Tech still remembers the distressed, tearful call McCollom made to him before she was sentenced.
“It broke me down, man,” he says. “I had to hear her cry and say that she didn’t want to live anymore because she was going to jail for so long and she accidentally took someone’s life and didn’t mean to. It was hard. It was really hard.”
Though their relationship ended just prior to the incident in 2009, Tech was still on good terms with McCollom before the accident. In the song “Table and Chest Stress,” from his 2010 mixtape Bad Season, Tech raps:
My Hungarian honey’s locked up for manslaughter
Now her mother and father can’t even hug their damn daughter
Such an insane part of life really became harder
Tech says he tried to continue his phone conversations with her in prison, but eventually, he stopped answering. “I feel like shit to this day, but I couldn’t take it,” he says. “So hard to hear such a beautiful soul go through such hell so abruptly.”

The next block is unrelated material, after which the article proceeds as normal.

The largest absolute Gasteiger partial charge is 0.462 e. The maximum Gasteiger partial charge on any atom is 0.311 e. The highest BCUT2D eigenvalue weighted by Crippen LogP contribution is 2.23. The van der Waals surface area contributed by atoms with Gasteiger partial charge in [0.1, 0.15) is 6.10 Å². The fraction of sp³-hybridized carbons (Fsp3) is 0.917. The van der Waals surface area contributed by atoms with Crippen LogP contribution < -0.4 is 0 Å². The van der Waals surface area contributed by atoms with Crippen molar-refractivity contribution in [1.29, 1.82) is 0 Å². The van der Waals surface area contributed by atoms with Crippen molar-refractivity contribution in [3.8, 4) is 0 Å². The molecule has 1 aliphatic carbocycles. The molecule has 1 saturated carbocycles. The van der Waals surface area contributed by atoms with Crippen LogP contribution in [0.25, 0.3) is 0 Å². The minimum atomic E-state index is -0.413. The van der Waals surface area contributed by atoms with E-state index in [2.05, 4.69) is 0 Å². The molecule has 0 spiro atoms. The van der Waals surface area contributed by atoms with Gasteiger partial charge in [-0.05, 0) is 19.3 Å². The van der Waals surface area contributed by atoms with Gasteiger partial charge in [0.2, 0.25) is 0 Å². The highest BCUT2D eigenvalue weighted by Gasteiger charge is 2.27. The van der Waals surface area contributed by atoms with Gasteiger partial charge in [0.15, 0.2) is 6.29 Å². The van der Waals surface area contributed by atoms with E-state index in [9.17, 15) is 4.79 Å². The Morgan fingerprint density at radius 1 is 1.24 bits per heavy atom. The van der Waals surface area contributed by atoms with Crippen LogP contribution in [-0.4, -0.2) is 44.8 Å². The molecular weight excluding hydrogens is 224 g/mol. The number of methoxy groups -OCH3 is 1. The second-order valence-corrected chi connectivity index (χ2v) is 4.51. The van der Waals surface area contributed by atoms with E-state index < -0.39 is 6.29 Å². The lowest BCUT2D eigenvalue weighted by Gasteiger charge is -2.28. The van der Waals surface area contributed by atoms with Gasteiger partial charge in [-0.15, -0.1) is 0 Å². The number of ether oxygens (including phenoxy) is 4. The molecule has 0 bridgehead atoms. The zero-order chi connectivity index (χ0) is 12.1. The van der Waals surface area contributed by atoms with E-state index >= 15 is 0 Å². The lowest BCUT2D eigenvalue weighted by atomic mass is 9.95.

Just a few weeks after the accident, Tech released his eighth studio album, Sickology 101. The next album he would get a chance to write, K.O.D. (King of Darkness), also from 2009, is widely considered his most melancholy project.
Since then, he’s dropped an album a year, sometimes two. “Even if it’s dark around me, the fact that I have the outlet to write it down and get it out to the people and help them, it becomes my light,” Tech says.
The independent rap mogul says he developed his Strange Music logo, a snake and bat insignia, as his own take on the medical caduceus. “The snake that you see on the medical staff. The bat is a creature of the night. Together, they bring healing to darkness through music,” he explains. And he’s constantly touring, always playing the psycho psychologist to his vast fandom, who relate to his constant themes of depression, broken marriages, and the deaths of close friends. “They like that closeness, man,” he says, “and we give it to them.”
But for a man who bares so much of his soul in his lyrics, it’s strange that the pain of others could be too much for him to take.
Originally published in This Land: 2015